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Lake Superior Changes Mystify Scientists

Breaking Earth News
Michigan, USA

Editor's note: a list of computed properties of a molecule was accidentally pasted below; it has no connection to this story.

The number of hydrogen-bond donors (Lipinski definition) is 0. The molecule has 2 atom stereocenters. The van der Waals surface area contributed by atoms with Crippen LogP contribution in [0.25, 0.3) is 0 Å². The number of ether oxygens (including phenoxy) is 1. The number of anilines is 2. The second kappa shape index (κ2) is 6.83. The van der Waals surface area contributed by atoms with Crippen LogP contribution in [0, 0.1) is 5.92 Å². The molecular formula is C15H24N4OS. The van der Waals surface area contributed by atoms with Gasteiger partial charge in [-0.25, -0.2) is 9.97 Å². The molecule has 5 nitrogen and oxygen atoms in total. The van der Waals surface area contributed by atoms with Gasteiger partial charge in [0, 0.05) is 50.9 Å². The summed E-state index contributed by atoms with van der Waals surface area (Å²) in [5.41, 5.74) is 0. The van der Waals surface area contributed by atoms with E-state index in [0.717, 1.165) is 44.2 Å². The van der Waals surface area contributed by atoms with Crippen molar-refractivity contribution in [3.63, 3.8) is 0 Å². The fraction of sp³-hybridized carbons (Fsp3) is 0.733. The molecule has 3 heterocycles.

MARQUETTE, Mich. (AP) Lake Superior changes mystify scientists - Deep enough to hold the combined water in all the other Great Lakes and with a surface area as large as South Carolina, Lake Superior's size has lent it an aura of invulnerability. But the mighty Superior is losing water and getting warmer, worrying those who live near its shores, along with scientists and companies that rely on the lake for business. The changes to the lake could be signs of climate change, although scientists aren't sure. Superior's level is at its LOWEST POINT IN EIGHT DECADES and will set a record this fall if, as expected, it dips three more inches. Meanwhile, the average water temperature has surged 4.5 degrees since 1979, significantly above the 2.7-degree rise in the region's air temperature during the same period. That's no small deal for a freshwater sea that was created from glacial melt as the Ice Age ended and remains chilly in all seasons. A weather buoy on the western side recently recorded an "amazing" 75 degrees, "AS WARM A SURFACE TEMPERATURE AS WE'VE EVER SEEN IN THIS LAKE." Water levels also have receded on the other Great Lakes since the late 1990s. But the suddenness and severity of Superior's changes worry many in the region. As the bay heats up, the perch, walleye and smallmouth bass that have lured anglers to campgrounds and tackle shops are migrating to cooler waters in the open lake. Low water has cost the shipping industry millions of dollars, with vessels forced to carry lighter loads. Precipitation has tapered off across the upper Great Lakes since the 1970s and is nearly 6 inches below normal in the Superior watershed the past year. Water evaporation rates are up sharply because mild winters have shrunk the winter ice cap - just as climate change computer models predict for the next half-century. Yet those models also envision more precipitation as global warming sets in - instead, there's drought, suggesting other factors. "It's just not clear what the ultimate result will be as we turn the knob up. It could be great for fisheries or fisheries could crash."
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